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Can somebody inform me why 1st/1st are wanted?

I’ve a number of 1st/1st hardbacks and paperbacks that I’ve purchased by way of the years. I didn’t sought them out or purchased them as a result of they had been 1st/1st. It simply so occurs {that a} e book would come out from a favourite creator (there are a lot of) and I might see them in a bookstore and purchase them. I didn’t even know that they had been a 1st/1st copy. It was solely later that I seen their printing state.

So why are collectors obsessive about accumulating 1st/1st? It has nothing to do with the story as a result of revisions between printings are corrections in some typo error phrases on the most. And the print run even for a 1st/1st are within the hundred 1000’s so it isn’t like you’ll be have the one surviving copy sooner or later.

Now at any time when I purchase a e book be it new or used, I’ve gotten into the behavior of checking the writer’s web page to see if the print run quantity line begins with #1.

Comments ( 7 )

  1. For some of my favorite books I bought the first edition because it was the only good looking one or the best looking one. For example in English Chaim Potok’s books have mostly only had ugly editions after the first ones

  2. It’s just because they’re the first. It’s a phenomenon in the collectors world. Works the same with baseball cards with serial numbered cards, rookie cards, and other collectibles as well, comics, records, etc. It protects scarcity is a big part of it. There can be other things they also collect such as misprints or particular covers and such, but every book has a first printing so that’s the standard.

  3. Because some people like collecting stuff and the rarity of stuff impacts the value. Having it means you were first and it implies you had foresight to buy the book early, it is a mark of distinction, maybe it implies you are a real fan/collector. But first runs of books for popular authors always have been big so first editions are no better than any other edition.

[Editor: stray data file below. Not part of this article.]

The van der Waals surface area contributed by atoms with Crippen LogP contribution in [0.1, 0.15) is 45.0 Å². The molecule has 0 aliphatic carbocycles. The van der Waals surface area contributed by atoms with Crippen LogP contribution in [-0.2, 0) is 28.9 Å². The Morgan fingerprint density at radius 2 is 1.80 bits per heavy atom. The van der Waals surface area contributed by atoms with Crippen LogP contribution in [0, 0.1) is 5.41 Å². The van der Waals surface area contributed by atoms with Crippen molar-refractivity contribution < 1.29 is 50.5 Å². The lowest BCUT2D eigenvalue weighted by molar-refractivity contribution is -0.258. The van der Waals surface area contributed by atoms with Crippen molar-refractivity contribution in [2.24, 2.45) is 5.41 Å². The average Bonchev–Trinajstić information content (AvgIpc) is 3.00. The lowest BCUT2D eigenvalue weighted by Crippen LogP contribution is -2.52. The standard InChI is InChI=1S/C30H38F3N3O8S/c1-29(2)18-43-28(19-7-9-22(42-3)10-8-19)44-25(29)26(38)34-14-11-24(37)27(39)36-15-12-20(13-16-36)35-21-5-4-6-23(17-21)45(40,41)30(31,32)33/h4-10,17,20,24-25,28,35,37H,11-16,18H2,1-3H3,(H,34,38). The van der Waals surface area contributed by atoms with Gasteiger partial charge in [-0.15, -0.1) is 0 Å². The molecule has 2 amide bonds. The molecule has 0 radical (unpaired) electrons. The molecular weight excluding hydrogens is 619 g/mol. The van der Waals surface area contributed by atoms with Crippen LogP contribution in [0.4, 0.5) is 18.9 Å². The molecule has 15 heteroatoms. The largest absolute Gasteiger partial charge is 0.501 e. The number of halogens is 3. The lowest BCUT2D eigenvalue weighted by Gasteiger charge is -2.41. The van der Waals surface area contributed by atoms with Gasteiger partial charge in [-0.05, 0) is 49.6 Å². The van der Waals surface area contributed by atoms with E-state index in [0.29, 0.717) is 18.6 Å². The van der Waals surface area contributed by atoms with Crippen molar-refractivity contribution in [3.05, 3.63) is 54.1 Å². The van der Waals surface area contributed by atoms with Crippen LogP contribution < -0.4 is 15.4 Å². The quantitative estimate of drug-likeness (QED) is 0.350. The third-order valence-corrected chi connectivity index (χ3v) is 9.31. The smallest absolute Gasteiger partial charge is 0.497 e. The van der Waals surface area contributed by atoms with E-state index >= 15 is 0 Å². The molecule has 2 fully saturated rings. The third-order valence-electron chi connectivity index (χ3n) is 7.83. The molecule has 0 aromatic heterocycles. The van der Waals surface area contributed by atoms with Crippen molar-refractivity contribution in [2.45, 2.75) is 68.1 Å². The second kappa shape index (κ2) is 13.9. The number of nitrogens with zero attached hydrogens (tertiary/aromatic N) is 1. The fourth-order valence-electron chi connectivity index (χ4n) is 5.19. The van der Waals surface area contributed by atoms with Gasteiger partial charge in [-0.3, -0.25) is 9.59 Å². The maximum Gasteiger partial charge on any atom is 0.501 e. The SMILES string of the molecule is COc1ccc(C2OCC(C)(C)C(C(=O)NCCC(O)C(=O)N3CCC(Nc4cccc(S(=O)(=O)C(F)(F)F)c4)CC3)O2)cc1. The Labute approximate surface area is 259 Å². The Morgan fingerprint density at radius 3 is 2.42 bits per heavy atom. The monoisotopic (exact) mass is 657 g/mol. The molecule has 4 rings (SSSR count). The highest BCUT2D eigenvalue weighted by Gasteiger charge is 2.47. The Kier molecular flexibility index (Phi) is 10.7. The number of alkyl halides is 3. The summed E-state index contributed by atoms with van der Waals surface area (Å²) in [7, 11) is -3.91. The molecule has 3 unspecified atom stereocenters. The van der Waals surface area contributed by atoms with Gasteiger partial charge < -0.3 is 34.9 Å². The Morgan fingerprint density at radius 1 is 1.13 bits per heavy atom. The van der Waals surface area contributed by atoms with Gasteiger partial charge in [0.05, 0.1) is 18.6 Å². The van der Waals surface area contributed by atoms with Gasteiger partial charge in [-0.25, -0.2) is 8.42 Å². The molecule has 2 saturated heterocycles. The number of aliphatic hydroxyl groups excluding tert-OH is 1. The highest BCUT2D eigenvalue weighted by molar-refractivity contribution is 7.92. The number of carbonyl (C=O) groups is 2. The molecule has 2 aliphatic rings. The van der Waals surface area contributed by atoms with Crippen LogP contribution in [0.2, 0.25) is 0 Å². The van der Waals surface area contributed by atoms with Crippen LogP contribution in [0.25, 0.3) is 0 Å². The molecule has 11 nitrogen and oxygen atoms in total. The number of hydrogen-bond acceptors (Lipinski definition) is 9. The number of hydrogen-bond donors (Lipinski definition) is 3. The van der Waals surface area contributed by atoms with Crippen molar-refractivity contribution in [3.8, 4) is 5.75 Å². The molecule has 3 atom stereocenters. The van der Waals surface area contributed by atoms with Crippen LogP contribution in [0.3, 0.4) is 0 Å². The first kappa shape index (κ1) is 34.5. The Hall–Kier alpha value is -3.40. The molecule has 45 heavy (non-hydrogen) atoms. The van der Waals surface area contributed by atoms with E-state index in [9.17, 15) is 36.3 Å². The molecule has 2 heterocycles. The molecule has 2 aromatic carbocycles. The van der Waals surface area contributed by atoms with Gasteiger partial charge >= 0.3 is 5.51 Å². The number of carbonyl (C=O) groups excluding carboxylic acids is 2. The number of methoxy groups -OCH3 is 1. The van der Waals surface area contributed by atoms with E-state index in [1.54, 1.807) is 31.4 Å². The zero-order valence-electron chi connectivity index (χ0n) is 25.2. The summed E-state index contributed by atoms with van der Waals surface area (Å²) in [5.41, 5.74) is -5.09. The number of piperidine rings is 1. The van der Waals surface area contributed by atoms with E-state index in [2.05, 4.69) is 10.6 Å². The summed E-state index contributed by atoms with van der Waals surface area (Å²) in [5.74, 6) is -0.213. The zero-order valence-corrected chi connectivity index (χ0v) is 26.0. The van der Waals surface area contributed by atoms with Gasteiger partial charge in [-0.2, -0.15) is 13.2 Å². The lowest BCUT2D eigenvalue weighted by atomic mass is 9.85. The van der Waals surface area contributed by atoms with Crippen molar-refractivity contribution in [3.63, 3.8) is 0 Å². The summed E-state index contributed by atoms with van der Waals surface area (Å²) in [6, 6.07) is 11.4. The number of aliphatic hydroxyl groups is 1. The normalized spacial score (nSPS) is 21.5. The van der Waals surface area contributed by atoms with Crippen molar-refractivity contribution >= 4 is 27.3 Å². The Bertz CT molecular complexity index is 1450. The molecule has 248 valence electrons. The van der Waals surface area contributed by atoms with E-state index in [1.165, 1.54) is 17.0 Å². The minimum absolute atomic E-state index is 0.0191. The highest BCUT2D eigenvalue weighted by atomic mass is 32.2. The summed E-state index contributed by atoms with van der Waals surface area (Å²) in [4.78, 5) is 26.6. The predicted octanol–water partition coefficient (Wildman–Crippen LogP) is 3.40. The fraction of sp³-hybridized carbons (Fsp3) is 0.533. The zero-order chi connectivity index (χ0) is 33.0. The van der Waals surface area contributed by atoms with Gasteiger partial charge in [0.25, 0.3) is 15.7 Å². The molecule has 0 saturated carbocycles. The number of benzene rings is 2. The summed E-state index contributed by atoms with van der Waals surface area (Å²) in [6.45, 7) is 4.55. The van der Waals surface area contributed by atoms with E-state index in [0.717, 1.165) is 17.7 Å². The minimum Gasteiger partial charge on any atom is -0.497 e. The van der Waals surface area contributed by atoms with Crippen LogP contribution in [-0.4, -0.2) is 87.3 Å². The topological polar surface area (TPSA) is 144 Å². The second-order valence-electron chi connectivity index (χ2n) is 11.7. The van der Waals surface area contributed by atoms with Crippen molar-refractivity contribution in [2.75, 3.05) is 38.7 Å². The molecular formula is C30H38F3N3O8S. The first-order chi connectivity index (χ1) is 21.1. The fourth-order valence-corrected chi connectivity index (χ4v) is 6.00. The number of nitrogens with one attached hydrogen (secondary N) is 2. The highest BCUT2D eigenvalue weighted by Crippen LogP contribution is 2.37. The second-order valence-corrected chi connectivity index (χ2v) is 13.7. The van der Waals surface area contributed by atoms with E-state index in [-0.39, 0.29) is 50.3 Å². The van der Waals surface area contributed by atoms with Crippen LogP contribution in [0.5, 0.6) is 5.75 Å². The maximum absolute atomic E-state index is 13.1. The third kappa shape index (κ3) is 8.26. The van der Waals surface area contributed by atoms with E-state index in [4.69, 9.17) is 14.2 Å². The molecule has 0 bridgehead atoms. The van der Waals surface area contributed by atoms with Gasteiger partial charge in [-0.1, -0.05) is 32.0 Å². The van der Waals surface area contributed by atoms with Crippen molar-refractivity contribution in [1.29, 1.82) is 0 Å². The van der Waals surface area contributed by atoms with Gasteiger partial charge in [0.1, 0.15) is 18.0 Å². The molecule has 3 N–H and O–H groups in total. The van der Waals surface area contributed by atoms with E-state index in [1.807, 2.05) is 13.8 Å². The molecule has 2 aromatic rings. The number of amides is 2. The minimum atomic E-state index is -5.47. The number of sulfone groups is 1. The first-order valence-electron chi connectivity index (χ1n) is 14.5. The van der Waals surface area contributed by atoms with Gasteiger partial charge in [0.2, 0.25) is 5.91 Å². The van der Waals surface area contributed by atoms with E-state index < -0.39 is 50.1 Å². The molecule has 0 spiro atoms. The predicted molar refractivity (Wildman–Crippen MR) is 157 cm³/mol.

4. I think it’s only really relevant (in terms of resell value) when the amount of first editions available is significantly lower than the amount of people interested in them. I don’t think my Harry Potter first editions will ever become valuable because back then, everyone and their mother preordered the books and they printed millions of them.

    But for a lot of collectors, the fun of hunting and owning is probably a lot more important than actual resell value.

  5. This is the first time I read the term 1st / 1st. Usually, I only hear people talking about first editions. Out of curiosity, what’s the difference?

  6. I believe the term is Primacy. Basically you want the first edition of something because there will never be another first. So no matter how many times the story repeats or is reprinting there is only 1 first.

    Kind of like getting a rookie card for a baseball player, I’d you collect firsts that are from lesser known writers you could have something that was not known would be rare and valuable till later.

    And not all collectors want 1st/1st. That part is a bit of conspicuous consumption, like you buy it because it’s valuable to people around you.

    I collect anything that’s signed, some 1st/1st, and special editions, Because they are all special in some way. Some people just build a library of their favorites from a used book store. Whatever floats your boat.

  7. Sometimes first editions of books are sought after are because they’re the only ones available. Lungbarrow is ridiculously sought after with prices frequently reaching hundreds of pounds, sometimes even just below £100 for a later reproduction. The Book of the War is similarly cursed with the addition of being much rarer.

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